On a special diplomatic mission

The Ganesha idol at the Embassy of Ireland in New Delhi on Saturday.

The Ganesha idol at the Embassy of Ireland in New Delhi on Saturday.  

THERE IS A NEW high-profile "diplomat'' in town. Indian by birth, he is on a foreign posting in New Delhi. Though this might be his first assignment, he is being talked about even before he takes over. While this is not his regular area of expertise, they don't call him `god' for nothing. Usually recognised as the harbinger of prosperity, this time Lord Ganesh is on a special diplomatic mission -- to bring India and Ireland closer.

This marks the beginning of a new kind of diplomacy in which the best of heaven is being invoked. No need for bilateral treaties, or memorandums of understanding, this single act by the Irish Ambassador is enough to send the "right'' signals. Probably the first Embassy to put the statue of an Indian God on its premise, it is a significant move.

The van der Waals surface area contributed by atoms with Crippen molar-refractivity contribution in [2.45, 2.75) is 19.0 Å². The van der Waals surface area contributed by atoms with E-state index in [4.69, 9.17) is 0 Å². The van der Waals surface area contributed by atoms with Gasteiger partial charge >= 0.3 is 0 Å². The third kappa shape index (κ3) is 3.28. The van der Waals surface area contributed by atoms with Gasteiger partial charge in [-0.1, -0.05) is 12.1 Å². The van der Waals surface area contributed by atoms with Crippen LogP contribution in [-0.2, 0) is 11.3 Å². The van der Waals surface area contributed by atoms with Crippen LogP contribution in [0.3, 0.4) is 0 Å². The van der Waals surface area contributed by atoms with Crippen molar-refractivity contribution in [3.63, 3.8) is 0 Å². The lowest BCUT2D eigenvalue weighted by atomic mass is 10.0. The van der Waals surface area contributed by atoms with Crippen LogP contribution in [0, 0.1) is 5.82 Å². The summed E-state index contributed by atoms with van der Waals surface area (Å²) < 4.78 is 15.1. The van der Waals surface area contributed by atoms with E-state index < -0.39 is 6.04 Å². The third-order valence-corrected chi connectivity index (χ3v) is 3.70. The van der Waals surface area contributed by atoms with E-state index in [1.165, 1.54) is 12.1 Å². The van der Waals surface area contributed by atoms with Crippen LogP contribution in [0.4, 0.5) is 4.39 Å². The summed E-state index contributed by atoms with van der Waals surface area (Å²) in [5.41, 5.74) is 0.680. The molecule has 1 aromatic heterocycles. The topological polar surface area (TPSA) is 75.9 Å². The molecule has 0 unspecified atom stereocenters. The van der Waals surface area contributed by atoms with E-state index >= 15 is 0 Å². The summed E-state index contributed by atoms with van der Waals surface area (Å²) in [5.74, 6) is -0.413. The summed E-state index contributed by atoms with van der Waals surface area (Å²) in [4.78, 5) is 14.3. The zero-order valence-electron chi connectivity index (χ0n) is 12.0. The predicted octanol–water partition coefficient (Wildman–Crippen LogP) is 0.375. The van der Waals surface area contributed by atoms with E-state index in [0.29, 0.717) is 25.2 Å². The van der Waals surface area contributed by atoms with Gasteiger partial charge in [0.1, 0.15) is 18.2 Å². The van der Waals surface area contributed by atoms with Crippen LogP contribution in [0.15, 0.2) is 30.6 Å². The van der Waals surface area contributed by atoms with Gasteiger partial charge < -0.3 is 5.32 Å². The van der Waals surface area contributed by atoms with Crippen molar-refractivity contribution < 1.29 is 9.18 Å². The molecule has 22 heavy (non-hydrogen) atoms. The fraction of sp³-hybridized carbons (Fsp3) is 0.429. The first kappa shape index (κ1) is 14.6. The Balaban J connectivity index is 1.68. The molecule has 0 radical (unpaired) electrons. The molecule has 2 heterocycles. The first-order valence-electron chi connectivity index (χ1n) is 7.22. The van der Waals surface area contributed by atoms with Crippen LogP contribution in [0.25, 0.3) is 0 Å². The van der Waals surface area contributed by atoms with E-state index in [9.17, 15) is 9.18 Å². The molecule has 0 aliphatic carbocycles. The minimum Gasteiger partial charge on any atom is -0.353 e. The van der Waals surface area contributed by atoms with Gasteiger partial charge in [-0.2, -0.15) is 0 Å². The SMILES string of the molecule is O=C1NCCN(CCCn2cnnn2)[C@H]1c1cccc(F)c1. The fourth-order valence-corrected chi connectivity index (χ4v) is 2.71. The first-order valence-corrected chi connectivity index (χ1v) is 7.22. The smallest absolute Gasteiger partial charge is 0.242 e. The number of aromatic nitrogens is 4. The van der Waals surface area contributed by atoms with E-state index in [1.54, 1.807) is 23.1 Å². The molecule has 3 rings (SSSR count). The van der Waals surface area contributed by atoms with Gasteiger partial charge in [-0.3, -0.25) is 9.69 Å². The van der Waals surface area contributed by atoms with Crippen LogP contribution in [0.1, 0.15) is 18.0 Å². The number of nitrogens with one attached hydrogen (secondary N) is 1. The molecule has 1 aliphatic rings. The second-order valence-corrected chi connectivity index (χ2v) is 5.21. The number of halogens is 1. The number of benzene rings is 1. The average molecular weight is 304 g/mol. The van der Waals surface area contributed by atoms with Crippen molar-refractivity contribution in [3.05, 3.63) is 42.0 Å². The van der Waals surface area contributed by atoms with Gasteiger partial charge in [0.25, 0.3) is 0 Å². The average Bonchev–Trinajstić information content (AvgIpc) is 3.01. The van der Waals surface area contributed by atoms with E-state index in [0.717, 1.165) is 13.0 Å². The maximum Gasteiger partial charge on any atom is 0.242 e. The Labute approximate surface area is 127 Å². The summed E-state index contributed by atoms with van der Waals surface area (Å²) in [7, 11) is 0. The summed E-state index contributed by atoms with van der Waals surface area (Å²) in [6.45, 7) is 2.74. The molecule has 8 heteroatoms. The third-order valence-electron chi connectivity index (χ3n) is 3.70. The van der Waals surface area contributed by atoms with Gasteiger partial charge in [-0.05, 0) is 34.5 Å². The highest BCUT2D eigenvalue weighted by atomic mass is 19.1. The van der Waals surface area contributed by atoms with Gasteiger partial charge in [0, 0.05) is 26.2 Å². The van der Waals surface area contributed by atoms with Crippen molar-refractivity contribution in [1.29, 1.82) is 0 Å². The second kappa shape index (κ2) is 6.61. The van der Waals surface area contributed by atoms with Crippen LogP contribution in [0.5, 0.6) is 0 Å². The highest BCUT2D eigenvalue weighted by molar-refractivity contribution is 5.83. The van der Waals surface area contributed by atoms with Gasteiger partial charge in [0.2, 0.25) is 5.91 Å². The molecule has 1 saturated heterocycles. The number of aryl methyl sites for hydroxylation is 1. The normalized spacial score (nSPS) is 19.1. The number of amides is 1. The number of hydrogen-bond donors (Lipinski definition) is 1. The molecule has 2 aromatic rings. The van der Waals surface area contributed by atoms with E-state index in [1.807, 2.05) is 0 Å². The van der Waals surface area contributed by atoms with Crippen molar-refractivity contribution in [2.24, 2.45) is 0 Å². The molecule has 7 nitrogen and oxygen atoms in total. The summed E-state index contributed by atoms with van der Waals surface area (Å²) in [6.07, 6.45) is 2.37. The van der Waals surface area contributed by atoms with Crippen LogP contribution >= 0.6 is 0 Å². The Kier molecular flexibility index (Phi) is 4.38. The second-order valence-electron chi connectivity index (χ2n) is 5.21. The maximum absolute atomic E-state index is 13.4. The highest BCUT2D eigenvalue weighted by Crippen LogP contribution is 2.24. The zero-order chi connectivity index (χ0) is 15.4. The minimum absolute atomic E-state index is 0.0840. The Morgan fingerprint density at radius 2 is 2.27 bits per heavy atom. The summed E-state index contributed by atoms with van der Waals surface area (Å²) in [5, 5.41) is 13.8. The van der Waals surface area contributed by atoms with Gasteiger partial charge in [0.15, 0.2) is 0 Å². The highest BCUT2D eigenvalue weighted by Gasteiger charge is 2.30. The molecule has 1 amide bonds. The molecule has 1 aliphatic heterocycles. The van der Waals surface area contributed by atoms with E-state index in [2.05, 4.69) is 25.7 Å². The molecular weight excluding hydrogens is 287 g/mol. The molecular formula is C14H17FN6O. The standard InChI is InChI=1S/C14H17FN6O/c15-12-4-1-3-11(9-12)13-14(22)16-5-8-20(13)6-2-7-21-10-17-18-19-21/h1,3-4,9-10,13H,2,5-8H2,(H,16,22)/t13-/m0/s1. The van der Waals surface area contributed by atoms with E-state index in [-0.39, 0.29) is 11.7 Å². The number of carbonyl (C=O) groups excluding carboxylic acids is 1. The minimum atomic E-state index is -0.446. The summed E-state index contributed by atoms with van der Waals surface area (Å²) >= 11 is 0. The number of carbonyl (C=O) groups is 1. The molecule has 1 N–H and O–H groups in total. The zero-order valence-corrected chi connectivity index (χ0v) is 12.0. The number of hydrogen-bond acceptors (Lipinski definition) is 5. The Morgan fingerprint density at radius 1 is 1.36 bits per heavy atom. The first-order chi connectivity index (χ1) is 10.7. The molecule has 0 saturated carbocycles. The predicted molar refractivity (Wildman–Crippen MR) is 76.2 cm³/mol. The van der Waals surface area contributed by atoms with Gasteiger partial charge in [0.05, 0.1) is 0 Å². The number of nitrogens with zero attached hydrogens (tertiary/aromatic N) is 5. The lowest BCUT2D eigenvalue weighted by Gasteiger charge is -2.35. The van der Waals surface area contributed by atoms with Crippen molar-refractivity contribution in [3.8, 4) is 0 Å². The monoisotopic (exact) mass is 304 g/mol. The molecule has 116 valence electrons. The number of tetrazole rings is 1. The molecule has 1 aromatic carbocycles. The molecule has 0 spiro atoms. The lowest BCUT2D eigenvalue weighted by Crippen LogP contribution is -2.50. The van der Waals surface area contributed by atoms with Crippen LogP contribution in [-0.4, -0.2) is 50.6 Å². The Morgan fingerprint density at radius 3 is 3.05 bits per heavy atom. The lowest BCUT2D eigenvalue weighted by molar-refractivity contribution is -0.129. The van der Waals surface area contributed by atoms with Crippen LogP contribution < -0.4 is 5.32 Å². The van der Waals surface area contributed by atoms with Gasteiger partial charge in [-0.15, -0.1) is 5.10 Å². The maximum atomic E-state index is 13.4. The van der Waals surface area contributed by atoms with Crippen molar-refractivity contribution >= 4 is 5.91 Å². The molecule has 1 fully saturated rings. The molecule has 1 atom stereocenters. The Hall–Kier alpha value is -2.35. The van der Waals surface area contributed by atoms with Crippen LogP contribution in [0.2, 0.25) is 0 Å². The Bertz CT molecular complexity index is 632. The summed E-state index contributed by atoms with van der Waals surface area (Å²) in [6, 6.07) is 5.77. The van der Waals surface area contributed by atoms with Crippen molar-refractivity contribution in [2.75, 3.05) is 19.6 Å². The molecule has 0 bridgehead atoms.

He might not be the typical symbol for luck in Ireland, but it is thought that he shall prove to be auspicious for the Embassy, besides linking both the countries culturally. Officially being installed on Monday by the Irish Minister for Trade and Commerce, the statue has been made to order by a sculptor in Mamallapuram in Tamil Nadu. On duty for the Irish, he is still adhering to Indian customs. Placed on the front of the green lawns, he is following all the guidelines of good "vastu''. A regular supplier, Bhaskaran, the sculptor, has been sending shipments to the country. And this time he is just sending one closer home.

Though most diplomats do get more "desi'' by the time their tenure is over, most Embassies are a mini version of home and usually reflect the architecture typical to that country. The white classic pillared building of the Greek Embassy might look out of sorts in Chankyapuri, but it still represents a bit of the white and blue.But the effort to add a bit of the tricolour by the Irish might be a more effective way of bringing the countries closer than all tried and tested diplomatic channels. A little bit of India in Ireland, it might make all the difference.

By Mandira Nayar

Photo: S. Subramanium

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